I've moved from product management for a middleware (game engine and tools) company to a production role for a studio on an upcoming game. More specifically, I'm now an associate producer for a studio, working on a cool game for the Wii.
For those that don't know me, this might feel like a bit of a 90-degree turn, but it's actually a sensible next step that presented itself, and I jumped at it.
Remember, I previously left a very productive (but brutally demanding) senior gig in the financial services world to go to middleware. I did that because I wanted to be less fractured between my toy job and my passions -- the latter of which encompasses the creative me, and my passion for video games. Middleware seemed like a good (sorry) middle ground between the game industry and my enterprise background, where I could use my mad biz dev skills and help a large number of game developers.
As is often the case, the reality was slightly different. The job was necessarily more about the company first, and the developers second (it is a business, after all), more marketing than biz dev (the latter of which I had to fight ridiculously unnecessarily to do, not that I didn't still make massive hay on that front), and actually took me too far away from the project and personnel management skills I was leveraging at my prior gig at BigHugeCorp.
So, after much conflict, I took this associate producer gig. While I'll probably talk about the squishier aspects of that life decision conflict in my other blog, some of the conflict, frankly, revolved around the possibility -- on the professional path front -- this gig could make it look like I fell off a ski lift over the last few years; International Technical Director to Product Manager to Associate Producer.
But the reality is, at it's heart, my interest in video games is about me being able to help great teams make games. So, my title aside, it's about that. This is a great first studio and first title for that.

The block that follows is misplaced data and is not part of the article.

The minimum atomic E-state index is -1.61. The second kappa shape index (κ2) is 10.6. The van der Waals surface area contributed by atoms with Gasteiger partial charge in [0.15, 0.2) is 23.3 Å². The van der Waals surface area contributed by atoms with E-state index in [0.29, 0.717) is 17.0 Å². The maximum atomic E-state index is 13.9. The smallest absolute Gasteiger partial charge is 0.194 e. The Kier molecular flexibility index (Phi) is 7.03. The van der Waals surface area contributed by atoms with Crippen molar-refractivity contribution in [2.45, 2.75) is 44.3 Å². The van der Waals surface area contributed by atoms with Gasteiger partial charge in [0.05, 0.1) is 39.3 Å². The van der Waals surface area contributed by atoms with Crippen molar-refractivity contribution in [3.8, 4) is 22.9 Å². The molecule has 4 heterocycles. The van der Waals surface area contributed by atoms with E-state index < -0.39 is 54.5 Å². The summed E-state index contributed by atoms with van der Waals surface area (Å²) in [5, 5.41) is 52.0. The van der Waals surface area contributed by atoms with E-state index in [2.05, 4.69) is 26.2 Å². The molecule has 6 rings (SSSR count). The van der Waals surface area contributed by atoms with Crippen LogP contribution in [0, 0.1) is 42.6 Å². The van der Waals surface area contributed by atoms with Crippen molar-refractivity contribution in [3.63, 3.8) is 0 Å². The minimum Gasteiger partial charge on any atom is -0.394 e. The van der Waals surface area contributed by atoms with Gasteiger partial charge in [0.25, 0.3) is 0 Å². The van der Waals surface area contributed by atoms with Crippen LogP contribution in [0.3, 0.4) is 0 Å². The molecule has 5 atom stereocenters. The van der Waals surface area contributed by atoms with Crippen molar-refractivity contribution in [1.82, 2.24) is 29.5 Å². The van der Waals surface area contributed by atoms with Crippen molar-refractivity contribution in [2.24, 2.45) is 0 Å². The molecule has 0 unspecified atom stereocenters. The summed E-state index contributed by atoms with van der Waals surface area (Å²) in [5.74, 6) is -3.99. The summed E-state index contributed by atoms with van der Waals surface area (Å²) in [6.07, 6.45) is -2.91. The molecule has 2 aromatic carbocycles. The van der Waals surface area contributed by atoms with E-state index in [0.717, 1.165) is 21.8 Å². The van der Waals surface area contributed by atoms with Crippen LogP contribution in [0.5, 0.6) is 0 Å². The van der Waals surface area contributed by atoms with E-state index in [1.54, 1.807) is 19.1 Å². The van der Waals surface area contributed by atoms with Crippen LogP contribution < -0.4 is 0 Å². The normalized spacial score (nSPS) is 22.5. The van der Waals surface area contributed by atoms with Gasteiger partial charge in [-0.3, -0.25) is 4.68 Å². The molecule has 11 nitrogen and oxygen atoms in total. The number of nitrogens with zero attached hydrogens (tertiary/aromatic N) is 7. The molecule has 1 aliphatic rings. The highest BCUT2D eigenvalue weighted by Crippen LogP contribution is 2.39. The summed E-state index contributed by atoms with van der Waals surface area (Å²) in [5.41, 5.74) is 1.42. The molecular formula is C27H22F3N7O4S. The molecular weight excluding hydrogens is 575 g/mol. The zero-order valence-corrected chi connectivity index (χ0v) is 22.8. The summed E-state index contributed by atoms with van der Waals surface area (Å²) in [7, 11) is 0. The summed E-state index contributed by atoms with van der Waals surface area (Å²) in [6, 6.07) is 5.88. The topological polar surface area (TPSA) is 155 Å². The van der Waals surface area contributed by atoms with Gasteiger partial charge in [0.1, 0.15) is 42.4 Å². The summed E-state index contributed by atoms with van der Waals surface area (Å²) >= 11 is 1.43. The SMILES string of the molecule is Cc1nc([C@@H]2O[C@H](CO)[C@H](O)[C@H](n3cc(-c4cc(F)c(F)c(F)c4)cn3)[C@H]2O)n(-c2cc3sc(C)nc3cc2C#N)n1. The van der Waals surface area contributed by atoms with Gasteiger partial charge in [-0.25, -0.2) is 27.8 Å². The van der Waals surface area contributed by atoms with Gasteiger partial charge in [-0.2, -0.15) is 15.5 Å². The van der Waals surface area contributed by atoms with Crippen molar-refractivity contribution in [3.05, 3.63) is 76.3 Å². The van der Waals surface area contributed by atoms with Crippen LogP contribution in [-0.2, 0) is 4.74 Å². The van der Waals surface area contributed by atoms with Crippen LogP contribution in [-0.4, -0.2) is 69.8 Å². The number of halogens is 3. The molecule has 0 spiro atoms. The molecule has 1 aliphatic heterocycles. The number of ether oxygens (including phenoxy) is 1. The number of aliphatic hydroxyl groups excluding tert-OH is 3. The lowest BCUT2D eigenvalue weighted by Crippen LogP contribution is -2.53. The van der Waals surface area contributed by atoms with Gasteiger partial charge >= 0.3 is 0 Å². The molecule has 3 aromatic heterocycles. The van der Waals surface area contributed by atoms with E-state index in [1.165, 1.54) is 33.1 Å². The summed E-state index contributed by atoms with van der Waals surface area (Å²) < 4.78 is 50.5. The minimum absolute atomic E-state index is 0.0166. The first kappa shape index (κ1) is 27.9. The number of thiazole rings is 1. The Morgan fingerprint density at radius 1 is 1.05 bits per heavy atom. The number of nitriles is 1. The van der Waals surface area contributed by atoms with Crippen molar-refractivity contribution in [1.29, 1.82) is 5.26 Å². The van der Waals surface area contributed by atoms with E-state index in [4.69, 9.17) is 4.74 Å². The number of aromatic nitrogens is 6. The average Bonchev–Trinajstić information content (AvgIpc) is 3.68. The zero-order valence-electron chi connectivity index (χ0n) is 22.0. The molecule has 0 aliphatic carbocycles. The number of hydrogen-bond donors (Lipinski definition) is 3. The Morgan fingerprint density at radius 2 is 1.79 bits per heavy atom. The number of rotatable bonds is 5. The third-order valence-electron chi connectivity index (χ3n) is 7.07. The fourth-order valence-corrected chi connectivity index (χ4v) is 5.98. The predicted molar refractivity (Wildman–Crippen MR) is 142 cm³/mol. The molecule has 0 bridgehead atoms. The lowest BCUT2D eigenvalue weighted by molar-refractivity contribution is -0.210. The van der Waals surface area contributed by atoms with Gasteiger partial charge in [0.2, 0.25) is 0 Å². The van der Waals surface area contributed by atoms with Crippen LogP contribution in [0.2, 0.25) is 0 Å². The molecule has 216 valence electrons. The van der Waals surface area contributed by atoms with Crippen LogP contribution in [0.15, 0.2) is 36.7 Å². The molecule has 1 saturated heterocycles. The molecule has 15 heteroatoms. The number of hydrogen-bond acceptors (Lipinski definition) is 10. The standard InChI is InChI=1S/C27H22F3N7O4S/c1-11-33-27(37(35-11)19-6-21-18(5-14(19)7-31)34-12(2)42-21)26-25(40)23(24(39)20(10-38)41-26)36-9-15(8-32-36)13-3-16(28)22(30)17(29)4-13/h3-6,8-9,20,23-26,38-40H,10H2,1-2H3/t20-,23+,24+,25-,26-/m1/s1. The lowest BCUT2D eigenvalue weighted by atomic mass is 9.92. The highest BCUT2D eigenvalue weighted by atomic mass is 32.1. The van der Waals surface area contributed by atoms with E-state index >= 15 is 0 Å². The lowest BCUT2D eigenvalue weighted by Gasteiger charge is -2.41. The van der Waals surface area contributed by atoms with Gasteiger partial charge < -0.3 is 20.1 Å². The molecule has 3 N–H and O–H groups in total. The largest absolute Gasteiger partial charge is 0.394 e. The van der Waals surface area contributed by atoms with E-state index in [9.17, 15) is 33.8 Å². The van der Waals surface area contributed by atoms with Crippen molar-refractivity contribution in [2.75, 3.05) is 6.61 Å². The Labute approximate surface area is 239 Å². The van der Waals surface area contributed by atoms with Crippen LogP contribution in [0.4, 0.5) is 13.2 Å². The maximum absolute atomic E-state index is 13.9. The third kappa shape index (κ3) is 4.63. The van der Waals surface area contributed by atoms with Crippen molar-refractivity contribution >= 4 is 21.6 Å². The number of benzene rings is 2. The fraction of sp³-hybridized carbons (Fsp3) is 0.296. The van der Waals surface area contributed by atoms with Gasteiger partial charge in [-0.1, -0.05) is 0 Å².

Interestingly, it turns out this gig gets me closer to the project, dev, and personnel management skills I found myself missing in my last job. I'll be managing sprint teams, doing resource juggling, and negotiating requirements and various trade-offs as I work to help get the project out.
Not that this isn't going to be hard. For all intents, I've moved from an executive career path to kind of starting over mid-career. This takes me away from explicit biz dev (though I'm wired that way, so I'm sure I'll find a way) . Not easy things, but concessions we were willing to make to be a part of something important (yes, I think this game is important).
But on the career front, this opp is also about me figuring stuff out about the game industry.
See, the game industry thinks it's so damn special. I have never seen a vertical industry so adamant that if you're not from within their industry, you can't contribute to their industry. Ludicrous. I've been pursued by and successfully navigated everything from financial services to health care to the film industry, and never experienced this kind of bigoted attitude before.
So, I wanted to get into the game industry, and see if it really is that special, or whether software development is software development, and professional impedance in games is just the result of a cottage industry that just hasn't completely grown up yet. (The reality is it's likely somewhere within the continuum, but I'm guessing it's closer to the latter than the former.)
Now, my studio is a great place for me to start to try to figure this kind of thing out. Unlike other studios, they've been up front about wanting to work with good people, regardless of background. This creates a good space for me to learn the ropes, ramp up on the obvious learning curve, and not worry about also fighting against folks who expect me to fail (and may want me too, so they can stay special).
Starting to ramble. Let's just see if I sink or swim.